John Singer Sargent’s Secret Muse

The Isabella Stewart Gardner Museum in Boston explores the relationship between the famous artist and his now-famous model.

Comments: 83

  1. "The Gardner was careful to consult African-American art historians, community leaders and others to ensure the exhibition was done sensitively." This is really interesting, but what does it actually mean? I understand the involvement of art historians, but what did community leaders contribute? And who were these "others"? Was this a move to community-based curatorship, giving the community a rubber stamp on museum decisions, or just PR?

  2. @Locho Probably a little bit of everything - making sure that the show gets contextualized correctly for the community, but also to cover blind spots. There are countless examples of well-meaning institutions making what seem like obvious mistakes - usually in hindsight because they failed to conduct the due diligence that the Gardner apparently did.

  3. @Locho The more people talking about art the better!! Yes, get them talking, PR or not, let’s bring art into our communities as a vibrant convo. Bravo to this exhibit and the many conversations, arguments and wonder it ignites.

  4. Two days ago at the Brandywine museum in Pennsylvania which features paintings of N. C. Wyeth, Andrew Wyeth - N. C.'s son, and Jamie Wyeth - his grandson (among others); I saw an incredible portrait of a black childhood friend of Andrew's rendered as a hunter. The painting is called "Black Hunter" by Andrew Wyeth. The model for the painting was David Lawrence. I think the painting is a masterpiece. Douglas Jay Martin

  5. @Douglas Martin how about an exhibition of Sargent's images of Keller and Mapplethorpe's images of Milton Moore?

  6. John Singer Sargent was a great artist, and Thomas Keller a beautiful man and model. Together, they produced fabulous art, but also reflected their time and our long history of using Black people to create economic, artistic, and architectural masterpieces without giving them the credit they deserved. The damage this caused to the Black community, to our founding Declaration and to our humanity was and remains massive. This is another example of why we need, as a Nation, and as a people, to acknowledge this harm in all its dimensions, and try to repair the effects that have lasted to our current day.

  7. @Steve Bell is not credit given fully to Thomas Keller's beauty, captured with genius and sent forth through time?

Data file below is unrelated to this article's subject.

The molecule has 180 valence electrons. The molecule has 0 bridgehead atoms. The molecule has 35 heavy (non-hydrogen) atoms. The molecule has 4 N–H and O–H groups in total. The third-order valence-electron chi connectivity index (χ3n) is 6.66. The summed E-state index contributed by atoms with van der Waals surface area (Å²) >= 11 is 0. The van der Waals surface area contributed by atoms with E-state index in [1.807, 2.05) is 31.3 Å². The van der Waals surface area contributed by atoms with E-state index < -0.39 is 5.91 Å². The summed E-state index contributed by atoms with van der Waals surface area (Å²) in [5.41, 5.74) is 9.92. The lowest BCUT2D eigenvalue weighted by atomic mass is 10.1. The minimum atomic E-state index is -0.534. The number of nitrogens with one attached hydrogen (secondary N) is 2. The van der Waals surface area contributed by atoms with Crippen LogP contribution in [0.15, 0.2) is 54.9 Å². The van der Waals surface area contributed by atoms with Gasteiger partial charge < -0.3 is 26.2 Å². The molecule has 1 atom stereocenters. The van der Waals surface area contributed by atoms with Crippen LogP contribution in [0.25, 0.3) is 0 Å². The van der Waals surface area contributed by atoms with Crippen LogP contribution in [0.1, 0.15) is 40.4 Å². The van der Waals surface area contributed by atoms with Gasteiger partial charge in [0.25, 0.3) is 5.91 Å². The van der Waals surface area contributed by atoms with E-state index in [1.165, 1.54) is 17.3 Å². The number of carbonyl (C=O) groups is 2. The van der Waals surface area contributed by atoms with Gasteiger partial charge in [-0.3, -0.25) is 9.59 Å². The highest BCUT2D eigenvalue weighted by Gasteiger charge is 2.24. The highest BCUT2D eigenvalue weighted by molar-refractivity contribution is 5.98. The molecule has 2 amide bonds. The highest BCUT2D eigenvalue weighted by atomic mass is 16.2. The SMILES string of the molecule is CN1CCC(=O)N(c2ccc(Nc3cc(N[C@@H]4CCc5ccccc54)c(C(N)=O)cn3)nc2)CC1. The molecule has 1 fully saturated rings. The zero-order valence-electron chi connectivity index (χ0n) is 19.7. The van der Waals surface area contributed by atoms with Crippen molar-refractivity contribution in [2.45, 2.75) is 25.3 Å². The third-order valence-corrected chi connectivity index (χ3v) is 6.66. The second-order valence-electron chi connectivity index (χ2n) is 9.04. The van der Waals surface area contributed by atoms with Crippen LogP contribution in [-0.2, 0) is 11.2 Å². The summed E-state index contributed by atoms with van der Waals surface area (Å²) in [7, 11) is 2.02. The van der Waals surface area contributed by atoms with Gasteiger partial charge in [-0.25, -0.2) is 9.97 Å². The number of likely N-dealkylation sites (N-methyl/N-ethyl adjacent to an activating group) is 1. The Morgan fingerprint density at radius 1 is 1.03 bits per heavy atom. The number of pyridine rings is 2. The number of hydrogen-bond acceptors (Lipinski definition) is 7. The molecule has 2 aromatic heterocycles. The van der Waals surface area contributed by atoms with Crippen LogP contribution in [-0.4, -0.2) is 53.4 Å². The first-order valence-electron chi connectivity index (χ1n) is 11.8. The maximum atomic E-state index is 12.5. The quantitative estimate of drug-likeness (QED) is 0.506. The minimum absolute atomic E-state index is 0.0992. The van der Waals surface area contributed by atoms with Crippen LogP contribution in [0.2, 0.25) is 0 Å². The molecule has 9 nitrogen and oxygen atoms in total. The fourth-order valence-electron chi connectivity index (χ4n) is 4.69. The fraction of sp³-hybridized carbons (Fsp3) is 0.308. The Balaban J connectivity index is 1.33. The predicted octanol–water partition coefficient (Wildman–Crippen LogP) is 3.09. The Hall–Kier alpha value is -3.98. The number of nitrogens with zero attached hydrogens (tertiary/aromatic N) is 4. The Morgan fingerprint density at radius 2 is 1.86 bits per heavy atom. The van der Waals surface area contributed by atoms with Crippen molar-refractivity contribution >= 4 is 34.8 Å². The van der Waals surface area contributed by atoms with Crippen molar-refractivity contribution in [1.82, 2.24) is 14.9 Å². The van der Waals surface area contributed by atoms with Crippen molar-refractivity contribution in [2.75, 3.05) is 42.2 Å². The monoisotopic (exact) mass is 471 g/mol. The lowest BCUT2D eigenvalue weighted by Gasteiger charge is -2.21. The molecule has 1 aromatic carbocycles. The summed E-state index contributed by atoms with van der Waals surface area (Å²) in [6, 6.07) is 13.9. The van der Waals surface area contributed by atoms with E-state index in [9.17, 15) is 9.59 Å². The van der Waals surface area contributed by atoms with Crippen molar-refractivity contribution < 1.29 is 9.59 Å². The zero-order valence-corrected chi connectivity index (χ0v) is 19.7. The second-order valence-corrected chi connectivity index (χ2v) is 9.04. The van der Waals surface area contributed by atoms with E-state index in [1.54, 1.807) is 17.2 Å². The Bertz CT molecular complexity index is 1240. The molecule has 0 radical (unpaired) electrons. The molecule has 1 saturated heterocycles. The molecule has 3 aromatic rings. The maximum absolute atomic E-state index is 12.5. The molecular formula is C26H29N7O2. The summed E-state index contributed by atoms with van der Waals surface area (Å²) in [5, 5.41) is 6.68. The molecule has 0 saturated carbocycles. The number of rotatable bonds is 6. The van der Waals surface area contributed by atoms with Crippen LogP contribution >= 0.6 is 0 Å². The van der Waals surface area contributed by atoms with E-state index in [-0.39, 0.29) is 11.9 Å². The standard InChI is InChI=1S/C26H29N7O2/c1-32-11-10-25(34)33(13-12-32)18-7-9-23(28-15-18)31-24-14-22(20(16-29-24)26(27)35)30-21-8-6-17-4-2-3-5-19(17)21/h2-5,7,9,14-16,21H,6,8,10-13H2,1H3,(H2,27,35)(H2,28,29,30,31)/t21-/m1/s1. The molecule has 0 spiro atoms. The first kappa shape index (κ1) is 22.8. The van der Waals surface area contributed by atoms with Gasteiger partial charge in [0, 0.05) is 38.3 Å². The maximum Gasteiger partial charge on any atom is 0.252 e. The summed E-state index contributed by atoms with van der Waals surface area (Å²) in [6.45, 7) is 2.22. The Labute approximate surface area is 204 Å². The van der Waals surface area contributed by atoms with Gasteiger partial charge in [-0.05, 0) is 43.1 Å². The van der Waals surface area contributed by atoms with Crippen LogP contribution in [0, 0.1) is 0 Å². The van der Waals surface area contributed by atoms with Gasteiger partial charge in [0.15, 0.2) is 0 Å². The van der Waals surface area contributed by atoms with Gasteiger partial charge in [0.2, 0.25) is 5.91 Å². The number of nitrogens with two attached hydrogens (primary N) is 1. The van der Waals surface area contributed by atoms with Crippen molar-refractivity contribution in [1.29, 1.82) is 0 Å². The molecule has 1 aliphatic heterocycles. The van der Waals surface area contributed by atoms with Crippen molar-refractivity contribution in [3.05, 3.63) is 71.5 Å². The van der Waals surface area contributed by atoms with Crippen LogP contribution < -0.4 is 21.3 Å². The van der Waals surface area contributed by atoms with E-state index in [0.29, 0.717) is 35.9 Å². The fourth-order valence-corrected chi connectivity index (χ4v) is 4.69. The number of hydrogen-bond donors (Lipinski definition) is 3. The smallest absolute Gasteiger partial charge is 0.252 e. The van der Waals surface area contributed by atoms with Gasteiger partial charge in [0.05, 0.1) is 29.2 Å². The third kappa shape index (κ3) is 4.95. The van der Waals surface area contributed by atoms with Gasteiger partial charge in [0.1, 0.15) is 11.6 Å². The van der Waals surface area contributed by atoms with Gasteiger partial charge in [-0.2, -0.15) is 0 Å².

8. @Estill & Steve Bell Well, what about all those women models who were simply used to advance the artists' aims. I guess you could say that artists exploit their models, eh? Black people have certainly been viciously oppressed and exploited here and elsewhere, but I'm not sure that this show highlights a very strong example of this fact. It is an interesting bit of art history, though. He also knew and painted a lot of wealthy Jews, which somewhat scandalized and titillated his contemporaries. He seems to have been uninterested in adhering to some social conventions. Maybe politics, maybe just following his muse...he was a pretty close-to-the-vest kind of guy, I think.

  9. @Estill: If truly "credit [were] given fully to Thomas Keller's beauty".... you both would have used his name correctly. The model, muse, and perhaps collaborator was Thomas McKeller (not Keller... belying his credit).

  10. Congratulations on a beautiful and interesting focus show that wrestles with historical complexity in a sensitive manner. It's easy to mount politically correct exhibitions of contemporary art right now. It is a far more difficult--but I think ultimately more rewarding--endeavor to embrace the messiness of history, and to do so in a collaborative manner. If we do not include other voices in our work, how can we hear anything but our own echo?

  11. Miraculous finding. There has been, and I think we will continue to discover, important relationships between people who, because of their time, were forbidden to have relationships. The tragedy in stories like this is the famous white artist gets the known record of accomplishment, but the black partner has no record at all of who he really was — except as reflected in the white partner’s eye. The number of people, stories and accomplishments lost to us in this way is heartbreaking.

  12. @David Law How much approbation for his accomplishment is due to a model? Would this question even arise but for the fraught nature of race relations in America? For centuries, women models have gotten zero credit for the accomplishment of their posing. Okay, the patriarchy is real, but this is a bit silly.

  13. I think this direction in looking at art and artists is fascinating. There is still so much to be told from paintings and the history of our culture black, white and every other color. Learning of the good and bad of our history is important, but in condemning people of the past from the point of enlightenment of our present, we must understand, we as humans are still evolving and will also one day be judged.

  14. Being a studio model is and was a respectable and well paying career. At the very least, we know this is the case with McKeller. The elevator operations must have only been a side job, or a more steady one. I want to believe that Sargent did have a meaningful relationship with this man. It certainly shows emotion as depicted in the portrait.

  15. The purpose of a model is simply to wear the clothes, or in this case, not wear them; and to draw no attention to oneself. Without a head, would one know the body is of African descent? I'd be interested to know what remains in the written form about their relationship.

  16. @Joseph , Long ago I was an artist's model. It was not a totally passive role. In fact, why bother with a live model if a mannequin or photo could serve as well?